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Locals Worry About Coronavirus As Workers Arrive For Pipeline Jobs

RACHEL MARTIN, HOST:

Construction has just started on the controversial Keystone XL pipeline. Native American tribes worry that workers coming to build it could bring the coronavirus. Kayla Desroches with Yellowstone Public Radio reports from Montana.

KAYLA DESROCHES, BYLINE: The pipeline crosses the border in Phillips County, Mont. County Commissioner Richard Dunbar says the pipeline would be the No. 1 source of property tax revenue there, where farming and ranching are the biggest businesses.

RICHARD DUNBAR: Just glad to see this project finally getting going and stuff and hope everything goes well for them. I mean, we're all trying to put up with this virus the best we can.

DESROCHES: TC Energy says it's bringing 100-some workers to its construction site, all from within the U.S. They're being housed in and around the nearby town of Glasgow, population roughly 3,000, in neighboring Valley County. The company says those workers go through both countywide and companywide protocols to prevent the spread of COVID-19, including remaining in their housing for a 14-day quarantine period before starting work, self-reporting and conducting worker symptom checks on site.

Darrel Morehouse owner of D&G Sports & Western Wear in Glasgow says he's already sold some warmer clothes and steel-toed boots to newcomers.

DARREL MOREHOUSE: I feel comfortable that they're not bringing in anything in - I mean, not going to say they won't.

DESROCHES: Governor Steve Bullock issued a statewide stay-at-home order March 26 and, later, a 14-day quarantine order for out-of-state visitors. But Bullock says construction is essential work and can continue.

Nearby Native American tribes say they worry construction workers bring added coronavirus risk. The Fort Belknap Indian community in Montana and the Rosebud Sioux Tribe in South Dakota had already filed a lawsuit against TC Energy before the coronavirus pandemic on the grounds that the pipeline violates their land rights. The tribe's attorney, Matthew Campbell, says both have since declared states of emergency for the virus.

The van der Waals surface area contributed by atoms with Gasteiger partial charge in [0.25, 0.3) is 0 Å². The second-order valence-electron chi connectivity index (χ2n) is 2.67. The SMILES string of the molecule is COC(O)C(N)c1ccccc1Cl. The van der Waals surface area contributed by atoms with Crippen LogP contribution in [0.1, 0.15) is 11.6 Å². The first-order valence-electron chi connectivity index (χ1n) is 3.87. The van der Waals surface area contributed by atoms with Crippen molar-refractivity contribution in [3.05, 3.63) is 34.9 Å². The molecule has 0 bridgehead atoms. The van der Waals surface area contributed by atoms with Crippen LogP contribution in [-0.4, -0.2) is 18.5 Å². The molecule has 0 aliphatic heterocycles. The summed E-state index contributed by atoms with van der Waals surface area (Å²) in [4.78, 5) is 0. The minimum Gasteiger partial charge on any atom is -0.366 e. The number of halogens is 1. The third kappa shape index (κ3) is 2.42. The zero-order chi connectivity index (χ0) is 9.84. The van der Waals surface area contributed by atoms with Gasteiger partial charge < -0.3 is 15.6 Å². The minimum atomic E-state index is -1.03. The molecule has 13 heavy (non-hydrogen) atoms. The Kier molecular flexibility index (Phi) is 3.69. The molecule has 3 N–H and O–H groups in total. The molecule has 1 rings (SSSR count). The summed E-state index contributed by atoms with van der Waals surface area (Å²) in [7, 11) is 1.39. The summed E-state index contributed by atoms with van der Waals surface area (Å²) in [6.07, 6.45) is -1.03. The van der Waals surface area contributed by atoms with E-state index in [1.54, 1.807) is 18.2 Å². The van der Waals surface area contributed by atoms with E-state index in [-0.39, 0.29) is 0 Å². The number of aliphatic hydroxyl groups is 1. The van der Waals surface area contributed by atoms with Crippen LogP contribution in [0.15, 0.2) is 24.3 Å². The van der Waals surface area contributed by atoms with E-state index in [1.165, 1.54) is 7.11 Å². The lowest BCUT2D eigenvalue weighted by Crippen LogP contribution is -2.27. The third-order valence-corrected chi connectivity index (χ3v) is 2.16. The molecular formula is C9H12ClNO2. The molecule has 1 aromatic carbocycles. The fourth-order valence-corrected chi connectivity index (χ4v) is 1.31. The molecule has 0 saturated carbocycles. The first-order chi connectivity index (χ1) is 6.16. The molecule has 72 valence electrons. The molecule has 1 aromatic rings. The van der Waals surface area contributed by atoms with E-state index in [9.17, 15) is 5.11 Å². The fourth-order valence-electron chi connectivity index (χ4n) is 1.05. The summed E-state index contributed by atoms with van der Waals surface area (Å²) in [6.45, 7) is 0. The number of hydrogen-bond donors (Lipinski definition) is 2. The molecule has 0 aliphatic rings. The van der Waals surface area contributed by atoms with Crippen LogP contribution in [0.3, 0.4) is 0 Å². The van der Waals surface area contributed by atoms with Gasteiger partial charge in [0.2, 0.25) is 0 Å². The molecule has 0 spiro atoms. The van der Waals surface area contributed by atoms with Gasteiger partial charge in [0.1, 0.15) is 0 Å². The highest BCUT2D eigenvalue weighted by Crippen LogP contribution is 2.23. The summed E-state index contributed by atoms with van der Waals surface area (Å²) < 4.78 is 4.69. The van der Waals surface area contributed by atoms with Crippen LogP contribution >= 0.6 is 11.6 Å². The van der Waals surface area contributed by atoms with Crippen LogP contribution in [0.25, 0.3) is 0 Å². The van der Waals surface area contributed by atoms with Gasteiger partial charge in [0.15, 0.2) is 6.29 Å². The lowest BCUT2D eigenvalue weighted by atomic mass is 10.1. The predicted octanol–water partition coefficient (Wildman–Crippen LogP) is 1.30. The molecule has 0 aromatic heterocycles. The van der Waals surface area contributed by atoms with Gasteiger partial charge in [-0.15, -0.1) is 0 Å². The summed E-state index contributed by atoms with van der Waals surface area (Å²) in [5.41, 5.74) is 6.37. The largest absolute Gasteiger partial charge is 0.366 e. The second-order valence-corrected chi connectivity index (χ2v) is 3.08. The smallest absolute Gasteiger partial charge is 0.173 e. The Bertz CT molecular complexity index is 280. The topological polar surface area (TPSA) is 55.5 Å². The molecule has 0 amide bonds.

MATTHEW CAMPBELL: Part of what we have submitted to the court is the concern about, you know, the gathering of these man camps with many people that come together and are working on the pipelines and that are near these tribal communities, which are at-risk communities in general anyway.

DESROCHES: A federal judge has scheduled a hearing on the case for April 16. The tribes requested a temporary restraining order on construction.

For NPR News, I'm Kayla Desroches in Billings, Mont. Transcript provided by NPR, Copyright NPR.

Kayla Desroches reports for Yellowstone Public Radio in Billings. She was born and raised in Brooklyn, New York, and stayed in the city for college, where she hosted a radio show that featured serialized dramas like the Shadow and Suspense. In her pathway to full employment, she interned at WNYC in New York City and KTOO in Juneau, Alaska. She then spent a few years on the island of Kodiak, Alaska, where she transitioned from reporter to news director before moving to Montana.

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